I won the Research Paper category at Northern Lights 16 with my article “Desirous to See the Strange Things of the World”: The Curious Voyage of M. Hore. This paper explored the 1536 voyage of Richard Hore to Newfoundland, which is a fascinating story both for the myth – cannibalism, shipwreck, piracy – and the actuality: Admiralty court intrigue, nationalistic propaganda, and 16th century concepts of “civilized” behavior. Other entries that year included the first draft of my period drinking chocolate and a rendition of Ravenscroft’s 1611 song “I Have House and Land in Kent,” done in the appropriate accent.
At the Northern Lights A&S Competition in 2010, I won the overall competition as well as every category I entered. My entries included a 9th century Norsewoman’s necklace, an egg tart from Sabina Welserin‘s 16th century cookbook, a hnefetafl board, bread stamps, and a reproduction fiddle from the Mary Rose. Documentation can be seen here while I slowly transfer it all over to this site.
My major focus these days is the history & manufacture of glass objects, particularly beads, in SCA period. I have researched and reproduced over 50 different documented beads from museums in the UK and Scandinavia. I’m participating in the A&S 50 Challenge with the goal of documenting and reproducing 50 period bead designs. I’ve already met that goal and am now shooting to repeat the feat.
Classes I have taught:
- Lampworking 101: Basics of how to make a bead, torch safety, overview of period techniques.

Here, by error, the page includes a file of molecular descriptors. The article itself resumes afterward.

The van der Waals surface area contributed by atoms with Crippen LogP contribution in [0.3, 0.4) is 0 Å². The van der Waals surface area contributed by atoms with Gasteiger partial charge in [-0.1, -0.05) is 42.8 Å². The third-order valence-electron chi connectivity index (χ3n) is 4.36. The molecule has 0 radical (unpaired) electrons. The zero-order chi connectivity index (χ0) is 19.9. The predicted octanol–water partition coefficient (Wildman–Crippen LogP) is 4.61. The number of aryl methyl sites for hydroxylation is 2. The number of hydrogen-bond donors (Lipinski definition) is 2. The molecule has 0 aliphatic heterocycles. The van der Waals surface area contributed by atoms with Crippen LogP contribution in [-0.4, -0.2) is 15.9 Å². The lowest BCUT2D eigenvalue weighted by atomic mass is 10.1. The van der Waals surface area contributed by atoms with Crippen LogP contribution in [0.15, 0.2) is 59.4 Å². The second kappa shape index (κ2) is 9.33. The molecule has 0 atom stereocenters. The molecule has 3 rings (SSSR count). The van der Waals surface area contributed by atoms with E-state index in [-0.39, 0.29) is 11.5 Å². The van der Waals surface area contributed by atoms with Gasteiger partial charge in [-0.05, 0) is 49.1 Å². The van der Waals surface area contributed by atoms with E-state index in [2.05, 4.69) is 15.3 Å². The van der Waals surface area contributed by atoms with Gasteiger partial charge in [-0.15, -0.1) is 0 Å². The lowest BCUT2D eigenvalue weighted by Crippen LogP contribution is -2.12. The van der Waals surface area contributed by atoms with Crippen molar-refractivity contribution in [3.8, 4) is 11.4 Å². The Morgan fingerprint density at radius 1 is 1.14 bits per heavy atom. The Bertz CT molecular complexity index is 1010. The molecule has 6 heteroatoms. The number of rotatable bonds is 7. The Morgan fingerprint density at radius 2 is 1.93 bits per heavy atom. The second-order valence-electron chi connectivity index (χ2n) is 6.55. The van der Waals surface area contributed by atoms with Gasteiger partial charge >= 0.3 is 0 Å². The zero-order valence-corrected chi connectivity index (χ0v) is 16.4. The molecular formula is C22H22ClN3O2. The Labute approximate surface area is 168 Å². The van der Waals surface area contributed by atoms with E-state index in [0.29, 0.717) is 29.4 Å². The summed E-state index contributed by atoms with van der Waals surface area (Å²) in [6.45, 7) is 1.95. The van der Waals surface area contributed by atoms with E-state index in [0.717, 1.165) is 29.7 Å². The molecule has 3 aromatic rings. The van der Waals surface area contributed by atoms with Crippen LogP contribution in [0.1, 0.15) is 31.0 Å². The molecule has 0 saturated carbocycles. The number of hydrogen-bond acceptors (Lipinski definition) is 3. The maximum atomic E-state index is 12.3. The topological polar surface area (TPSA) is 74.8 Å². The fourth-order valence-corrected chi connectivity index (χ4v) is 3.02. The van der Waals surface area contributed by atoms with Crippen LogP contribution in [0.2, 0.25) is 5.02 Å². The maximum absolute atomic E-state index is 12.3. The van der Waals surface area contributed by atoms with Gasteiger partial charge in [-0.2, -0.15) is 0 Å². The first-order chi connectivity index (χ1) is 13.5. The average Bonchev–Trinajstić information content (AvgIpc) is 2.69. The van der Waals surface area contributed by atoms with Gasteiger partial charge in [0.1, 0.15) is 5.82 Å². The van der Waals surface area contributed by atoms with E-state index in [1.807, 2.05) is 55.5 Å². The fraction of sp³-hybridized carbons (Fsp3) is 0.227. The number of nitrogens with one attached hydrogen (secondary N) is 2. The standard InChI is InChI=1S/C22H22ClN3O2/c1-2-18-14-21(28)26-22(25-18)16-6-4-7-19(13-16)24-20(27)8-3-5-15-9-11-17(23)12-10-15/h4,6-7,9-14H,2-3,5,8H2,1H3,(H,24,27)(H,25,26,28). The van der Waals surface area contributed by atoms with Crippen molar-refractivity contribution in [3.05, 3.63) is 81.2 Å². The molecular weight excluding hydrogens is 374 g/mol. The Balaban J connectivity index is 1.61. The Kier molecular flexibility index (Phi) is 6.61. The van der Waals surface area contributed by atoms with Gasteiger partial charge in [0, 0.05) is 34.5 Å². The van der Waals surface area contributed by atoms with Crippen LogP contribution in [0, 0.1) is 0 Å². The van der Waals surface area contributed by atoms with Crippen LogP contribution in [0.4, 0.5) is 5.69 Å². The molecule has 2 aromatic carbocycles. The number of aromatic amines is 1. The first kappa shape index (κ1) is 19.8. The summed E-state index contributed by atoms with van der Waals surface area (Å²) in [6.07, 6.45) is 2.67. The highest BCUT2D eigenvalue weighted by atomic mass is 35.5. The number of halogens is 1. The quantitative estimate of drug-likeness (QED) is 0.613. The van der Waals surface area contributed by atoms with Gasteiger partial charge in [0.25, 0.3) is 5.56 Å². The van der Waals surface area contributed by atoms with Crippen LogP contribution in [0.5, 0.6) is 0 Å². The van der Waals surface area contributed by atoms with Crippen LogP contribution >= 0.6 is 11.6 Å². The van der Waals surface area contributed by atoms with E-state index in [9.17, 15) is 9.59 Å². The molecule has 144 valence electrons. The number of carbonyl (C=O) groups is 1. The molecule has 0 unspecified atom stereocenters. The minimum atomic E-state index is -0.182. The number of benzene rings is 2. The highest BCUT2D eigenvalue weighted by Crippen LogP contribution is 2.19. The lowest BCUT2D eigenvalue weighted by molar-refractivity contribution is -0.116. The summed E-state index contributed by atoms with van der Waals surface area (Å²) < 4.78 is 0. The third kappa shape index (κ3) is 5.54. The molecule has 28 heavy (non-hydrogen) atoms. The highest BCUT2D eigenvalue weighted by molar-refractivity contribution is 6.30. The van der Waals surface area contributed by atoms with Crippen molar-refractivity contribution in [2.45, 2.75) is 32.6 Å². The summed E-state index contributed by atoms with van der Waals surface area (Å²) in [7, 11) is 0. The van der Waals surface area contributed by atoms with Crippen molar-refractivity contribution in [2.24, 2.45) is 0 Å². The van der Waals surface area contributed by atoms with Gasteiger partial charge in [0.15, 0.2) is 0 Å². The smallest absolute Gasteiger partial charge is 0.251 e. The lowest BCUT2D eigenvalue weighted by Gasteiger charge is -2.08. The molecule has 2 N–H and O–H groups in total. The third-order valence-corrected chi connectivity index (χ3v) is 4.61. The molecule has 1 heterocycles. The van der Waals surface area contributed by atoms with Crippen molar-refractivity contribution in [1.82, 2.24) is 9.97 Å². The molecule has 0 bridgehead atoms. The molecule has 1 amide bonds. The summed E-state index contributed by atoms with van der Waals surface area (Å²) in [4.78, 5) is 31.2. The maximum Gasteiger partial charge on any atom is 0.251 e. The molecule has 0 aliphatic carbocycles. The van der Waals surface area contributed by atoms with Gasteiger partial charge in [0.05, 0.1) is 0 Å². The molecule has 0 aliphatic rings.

- Intermediate Lampworking: Pulling twisted stringer, encasing techniques, making small batch murrini/millefiori.
- Period Bead Petting Zoo: Show and tell of various period bead replicas with some of the stories and history of specific designs. I love this class because it’s basically a casual roundtable for talking about the people who wore these beads and why beads were popular.
- Obtaining Authentic Beads at your Local Craft Store: How to develop a period eye for authentic bead styles, colors, and materials; what to look for and what to avoid if you’re aiming for a historically accurate look.
- Late Period English Rounds: Just like it says, a selection of late period English rounds, mostly from Ravenscroft. I started offering this class in an attempt to get more people to sing period songs with me.
- Period Sea Chanteys & How to Tell Them Apart: The overwhelming majority of sea chanteys come from the 19th century, but there are a very small handful of sea songs that date back to SCA period. And if I never hear “Barrett’s Privateers” again, it’ll be too soon.
- So You Wanna Be a Pirate, or Late Period Maritime Technology: Tired of seeing self-proclaimed “pyrates” who couldn’t tie a bowline or find the North Star, I began offering a crash course in basic maritime skills with an emphasis on what was done in period. Mundanely, I have several thousand miles of tall ship experience.
- The Making and Drinking of Chocolate from Beans to Beverage (in two parts):
Working from late 16th and early 17th century sources, we start with cacao beans and an assortment of spices and end up with a selection of drinks and dishes that would have been familiar to the more adventurous of Spaniards.
- Cooking over an Open Fire: I live on a primitive farmstead in real life, where I do all my cooking over a woodstove or campfire. In this class, I share the tips and tricks I’ve learned.
Other Ongoing Major Research:
- Chocolate consumption in period
- Late period maritime life, technology, and material culture. Currently I am focusing on fishermen and fishing technology.
- English colonial and entrepreneurial efforts in the New World (yes, this is solidly period by even the most rigid definition of the SCA’s end date, and it was quite profitable. There were English fishing vessels returning from Newfoundland as early as 1502, and that’s not even touching the Spanish, Portuguese, Basque, and French merchant adventurers.)
- The absorption of New World foodstuffs into Old World foodways
- 16th century English and German costuming, especially funky hats and ruffs.
Some of my past projects can be seen by following the Project Documentation link.